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School innovation in district context: Comparing traditional public schools and charter schools
ARTICLE

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Economics of Education Review Volume 31, Number 2, ISSN 0272-7757 Publisher: Elsevier Ltd

Abstract

Market reforms in education are part of the educational policy landscape in many countries. Central to arguments for market reforms is the idea that competition and choice will spur changes in schools to be more innovative, which in turn will lead to better student outcomes. We define innovation in terms of a practice's relative prevalence in a local district context. A charter school is innovative in its use of a practice if the traditional public schools in its local school district are not using that practice. We explore factors based on arguments for charter schools that may affect a charter schools’ propensity toward innovation to explain variation in levels of innovation across charter schools. We find that, on the whole, charter schools do not fulfill their promise of innovation. Teacher tenure is the most notable exception. Parental involvement is the only characteristic of charter schools that significantly predicts variation in levels of organizational innovativeness.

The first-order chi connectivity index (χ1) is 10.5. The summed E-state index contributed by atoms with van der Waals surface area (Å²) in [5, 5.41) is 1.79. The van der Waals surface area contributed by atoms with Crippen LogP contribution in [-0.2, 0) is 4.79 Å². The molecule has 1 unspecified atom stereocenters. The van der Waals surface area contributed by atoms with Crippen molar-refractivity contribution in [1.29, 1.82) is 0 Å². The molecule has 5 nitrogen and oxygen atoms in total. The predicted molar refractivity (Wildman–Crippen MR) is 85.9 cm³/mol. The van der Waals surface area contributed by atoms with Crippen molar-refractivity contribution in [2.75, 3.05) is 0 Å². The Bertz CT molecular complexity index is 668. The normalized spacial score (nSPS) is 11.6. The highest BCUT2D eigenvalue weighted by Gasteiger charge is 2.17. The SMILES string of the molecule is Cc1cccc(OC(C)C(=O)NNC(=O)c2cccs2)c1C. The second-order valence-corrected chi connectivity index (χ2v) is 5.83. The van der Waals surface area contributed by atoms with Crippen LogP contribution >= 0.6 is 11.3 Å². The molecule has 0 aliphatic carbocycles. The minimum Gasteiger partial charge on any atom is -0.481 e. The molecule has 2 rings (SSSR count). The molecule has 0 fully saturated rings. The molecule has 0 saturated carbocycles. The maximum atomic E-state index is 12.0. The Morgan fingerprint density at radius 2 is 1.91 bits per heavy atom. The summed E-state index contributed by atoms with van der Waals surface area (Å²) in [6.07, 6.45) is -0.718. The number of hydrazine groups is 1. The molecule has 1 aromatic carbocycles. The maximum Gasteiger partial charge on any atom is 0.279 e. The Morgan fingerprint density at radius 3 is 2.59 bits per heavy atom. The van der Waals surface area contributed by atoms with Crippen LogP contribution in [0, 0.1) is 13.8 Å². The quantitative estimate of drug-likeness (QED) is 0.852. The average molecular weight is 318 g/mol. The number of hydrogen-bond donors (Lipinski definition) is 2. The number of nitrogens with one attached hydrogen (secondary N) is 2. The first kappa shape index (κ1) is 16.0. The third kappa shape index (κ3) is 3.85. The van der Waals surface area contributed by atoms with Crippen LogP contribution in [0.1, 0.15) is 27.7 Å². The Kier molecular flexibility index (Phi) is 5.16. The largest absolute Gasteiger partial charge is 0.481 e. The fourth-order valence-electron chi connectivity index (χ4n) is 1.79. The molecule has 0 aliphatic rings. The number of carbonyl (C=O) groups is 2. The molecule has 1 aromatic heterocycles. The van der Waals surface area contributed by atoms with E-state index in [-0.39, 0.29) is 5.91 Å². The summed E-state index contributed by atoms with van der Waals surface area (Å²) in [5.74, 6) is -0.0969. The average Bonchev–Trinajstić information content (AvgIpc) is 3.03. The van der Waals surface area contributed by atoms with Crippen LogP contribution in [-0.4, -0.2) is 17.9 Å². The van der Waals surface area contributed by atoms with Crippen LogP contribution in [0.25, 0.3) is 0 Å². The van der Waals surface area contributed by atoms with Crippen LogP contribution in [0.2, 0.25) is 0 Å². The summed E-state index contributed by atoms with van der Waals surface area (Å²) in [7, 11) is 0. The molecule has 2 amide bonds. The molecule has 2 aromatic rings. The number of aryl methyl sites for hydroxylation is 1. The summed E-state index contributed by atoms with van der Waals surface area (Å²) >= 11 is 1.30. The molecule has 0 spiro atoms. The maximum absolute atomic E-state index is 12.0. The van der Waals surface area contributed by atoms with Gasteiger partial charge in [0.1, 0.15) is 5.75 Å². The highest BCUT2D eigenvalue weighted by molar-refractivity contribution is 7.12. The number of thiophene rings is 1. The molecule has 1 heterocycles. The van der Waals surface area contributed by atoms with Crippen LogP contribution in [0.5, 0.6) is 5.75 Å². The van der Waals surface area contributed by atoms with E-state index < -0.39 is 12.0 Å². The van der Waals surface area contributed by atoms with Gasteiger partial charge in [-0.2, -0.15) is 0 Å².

Citation

Preston, C., Goldring, E., Berends, M. & Cannata, M. (2012). School innovation in district context: Comparing traditional public schools and charter schools. Economics of Education Review, 31(2), 318-330. Elsevier Ltd. Retrieved June 18, 2019 from .

This record was imported from Economics of Education Review on March 1, 2019. Economics of Education Review is a publication of Elsevier.

Full text is availabe on Science Direct: http://dx.doi.org/10.1016/j.econedurev.2011.07.016

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